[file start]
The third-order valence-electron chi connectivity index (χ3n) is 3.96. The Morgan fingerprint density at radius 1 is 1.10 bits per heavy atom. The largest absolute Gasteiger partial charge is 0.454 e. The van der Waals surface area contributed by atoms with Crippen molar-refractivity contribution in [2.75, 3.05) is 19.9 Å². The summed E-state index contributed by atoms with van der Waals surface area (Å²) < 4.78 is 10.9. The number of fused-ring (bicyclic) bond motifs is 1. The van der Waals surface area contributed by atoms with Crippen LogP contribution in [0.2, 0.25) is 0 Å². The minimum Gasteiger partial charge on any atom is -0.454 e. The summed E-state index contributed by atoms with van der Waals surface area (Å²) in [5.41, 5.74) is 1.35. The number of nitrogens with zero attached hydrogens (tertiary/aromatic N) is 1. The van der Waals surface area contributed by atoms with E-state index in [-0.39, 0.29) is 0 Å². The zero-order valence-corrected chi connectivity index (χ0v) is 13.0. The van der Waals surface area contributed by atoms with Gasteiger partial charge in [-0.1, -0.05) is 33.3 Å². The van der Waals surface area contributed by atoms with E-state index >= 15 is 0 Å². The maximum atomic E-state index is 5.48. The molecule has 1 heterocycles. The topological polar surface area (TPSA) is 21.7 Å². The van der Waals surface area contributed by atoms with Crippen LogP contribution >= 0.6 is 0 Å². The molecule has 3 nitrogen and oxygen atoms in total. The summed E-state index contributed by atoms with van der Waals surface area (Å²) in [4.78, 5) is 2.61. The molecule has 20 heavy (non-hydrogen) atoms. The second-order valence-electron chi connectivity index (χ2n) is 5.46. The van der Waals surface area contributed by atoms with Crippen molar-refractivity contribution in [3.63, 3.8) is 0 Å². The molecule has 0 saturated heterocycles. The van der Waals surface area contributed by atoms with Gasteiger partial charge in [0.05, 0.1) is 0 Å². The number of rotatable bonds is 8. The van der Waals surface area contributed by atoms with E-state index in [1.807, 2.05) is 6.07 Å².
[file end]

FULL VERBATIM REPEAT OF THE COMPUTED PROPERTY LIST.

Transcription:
The third-order valence-electron chi connectivity index (χ3n) is 3.96. The Morgan fingerprint density at radius 1 is 1.10 bits per heavy atom. The largest absolute Gasteiger partial charge is 0.454 e. The van der Waals surface area contributed by atoms with Crippen molar-refractivity contribution in [2.75, 3.05) is 19.9 Å². The summed E-state index contributed by atoms with van der Waals surface area (Å²) < 4.78 is 10.9. The number of fused-ring (bicyclic) bond motifs is 1. The van der Waals surface area contributed by atoms with Crippen LogP contribution in [0.2, 0.25) is 0 Å². The minimum Gasteiger partial charge on any atom is -0.454 e. The summed E-state index contributed by atoms with van der Waals surface area (Å²) in [5.41, 5.74) is 1.35. The number of nitrogens with zero attached hydrogens (tertiary/aromatic N) is 1. The van der Waals surface area contributed by atoms with E-state index in [-0.39, 0.29) is 0 Å². The zero-order valence-corrected chi connectivity index (χ0v) is 13.0. The van der Waals surface area contributed by atoms with Gasteiger partial charge in [-0.1, -0.05) is 33.3 Å². The van der Waals surface area contributed by atoms with E-state index >= 15 is 0 Å². The maximum atomic E-state index is 5.48. The molecule has 1 heterocycles. The topological polar surface area (TPSA) is 21.7 Å². The van der Waals surface area contributed by atoms with Crippen LogP contribution >= 0.6 is 0 Å². The molecule has 3 nitrogen and oxygen atoms in total. The summed E-state index contributed by atoms with van der Waals surface area (Å²) in [4.78, 5) is 2.61. The molecule has 20 heavy (non-hydrogen) atoms. The second-order valence-electron chi connectivity index (χ2n) is 5.46. The van der Waals surface area contributed by atoms with Crippen molar-refractivity contribution in [3.63, 3.8) is 0 Å². The molecule has 0 saturated heterocycles. The van der Waals surface area contributed by atoms with Gasteiger partial charge in [0.05, 0.1) is 0 Å². The number of rotatable bonds is 8. The van der Waals surface area contributed by atoms with E-state index in [1.807, 2.05) is 6.07 Å².